If we don’t figure out how to deal with our diversity then we are deciding that the only way to get along is by not getting along. As a denomination, we do not handle diversity well, whether it is gender, race, QGLBT, immigration, justice, age, socio-economics, size of church, and theological. As a denomination, what we are good at is forming committees and special offices that focus on different aspects of diversity, such as Racial Ethnic and Women’s Ministries. But I think it is safe to say that forming Gay People Ministries or Conservative Theological Folks Ministries is not the way to go either. We can’t control whether or not churches or people leave the denomination. It has happened in the past and it will continue to happen. But what we can control is how we address issues of diversity within our denomination. What is happening now should be a challenge to all of us and our denomination as a whole to see how systematically our structure fosters the good and the bad of living in diversity. We spend so much energy on the extremes of our theology and differences that so much of who we are and what God calls us to be is lost. On all levels of the denomination (congregational, presbyteries, and General Assembly), we should examine and change how we make decisions, how we operate, and how we function. And I’m sorry, but the answers are not going to come from big, white steeple churches. This goes for both sides. The system is made for you all. The answer has to start with all those who have not benefitted from the system. By forming non-geographic presbyteries, the diversity issue will not go away. Not dealt with at its core, it has its way of raring it’s ugly head and mucking up the temperature of the water. Because most racial ethnic congregations tend to have a more conservative theology, if they were to join these non-geographic presbyteries, what happens when differences arise within these presbyteries based on race, socio-economics, or immigrant issues?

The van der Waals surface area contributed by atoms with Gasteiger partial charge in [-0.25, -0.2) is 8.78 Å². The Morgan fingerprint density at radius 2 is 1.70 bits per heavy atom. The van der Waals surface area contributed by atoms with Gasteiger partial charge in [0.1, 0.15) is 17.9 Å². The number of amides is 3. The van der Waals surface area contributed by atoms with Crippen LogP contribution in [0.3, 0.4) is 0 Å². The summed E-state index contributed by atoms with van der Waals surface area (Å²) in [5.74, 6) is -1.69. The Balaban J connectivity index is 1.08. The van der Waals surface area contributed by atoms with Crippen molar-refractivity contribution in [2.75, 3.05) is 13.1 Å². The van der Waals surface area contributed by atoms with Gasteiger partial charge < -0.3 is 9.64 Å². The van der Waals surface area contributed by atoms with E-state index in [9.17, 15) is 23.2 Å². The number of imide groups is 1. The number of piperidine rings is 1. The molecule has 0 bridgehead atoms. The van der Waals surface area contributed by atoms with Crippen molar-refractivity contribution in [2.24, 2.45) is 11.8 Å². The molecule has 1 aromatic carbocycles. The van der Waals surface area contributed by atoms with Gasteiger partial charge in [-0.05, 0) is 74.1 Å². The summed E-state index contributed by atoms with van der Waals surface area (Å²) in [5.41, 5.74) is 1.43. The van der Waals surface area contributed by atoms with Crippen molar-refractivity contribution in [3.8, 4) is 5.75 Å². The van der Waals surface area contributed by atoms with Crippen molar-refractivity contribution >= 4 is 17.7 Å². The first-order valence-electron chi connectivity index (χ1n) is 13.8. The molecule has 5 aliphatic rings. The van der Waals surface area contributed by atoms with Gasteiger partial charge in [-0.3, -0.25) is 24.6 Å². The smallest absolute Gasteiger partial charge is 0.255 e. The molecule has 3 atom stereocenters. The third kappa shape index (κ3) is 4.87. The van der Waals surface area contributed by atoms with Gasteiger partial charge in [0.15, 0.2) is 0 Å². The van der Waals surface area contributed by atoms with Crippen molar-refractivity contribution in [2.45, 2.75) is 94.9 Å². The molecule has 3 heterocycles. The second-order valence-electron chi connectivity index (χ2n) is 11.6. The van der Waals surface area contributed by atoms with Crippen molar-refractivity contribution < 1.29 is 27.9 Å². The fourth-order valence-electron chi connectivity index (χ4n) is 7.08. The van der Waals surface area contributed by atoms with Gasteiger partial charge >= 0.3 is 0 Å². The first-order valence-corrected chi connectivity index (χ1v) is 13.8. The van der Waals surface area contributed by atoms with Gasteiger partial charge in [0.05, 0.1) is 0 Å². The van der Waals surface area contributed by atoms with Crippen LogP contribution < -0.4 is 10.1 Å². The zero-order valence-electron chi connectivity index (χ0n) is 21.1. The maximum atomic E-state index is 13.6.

I’m tired of the extremes. I am ready for lukewarm. Lukewarm, where the cakes rise, the butter whips, mission is nurtured, congregations are supported, visions come to fruition, and grace is in abundance.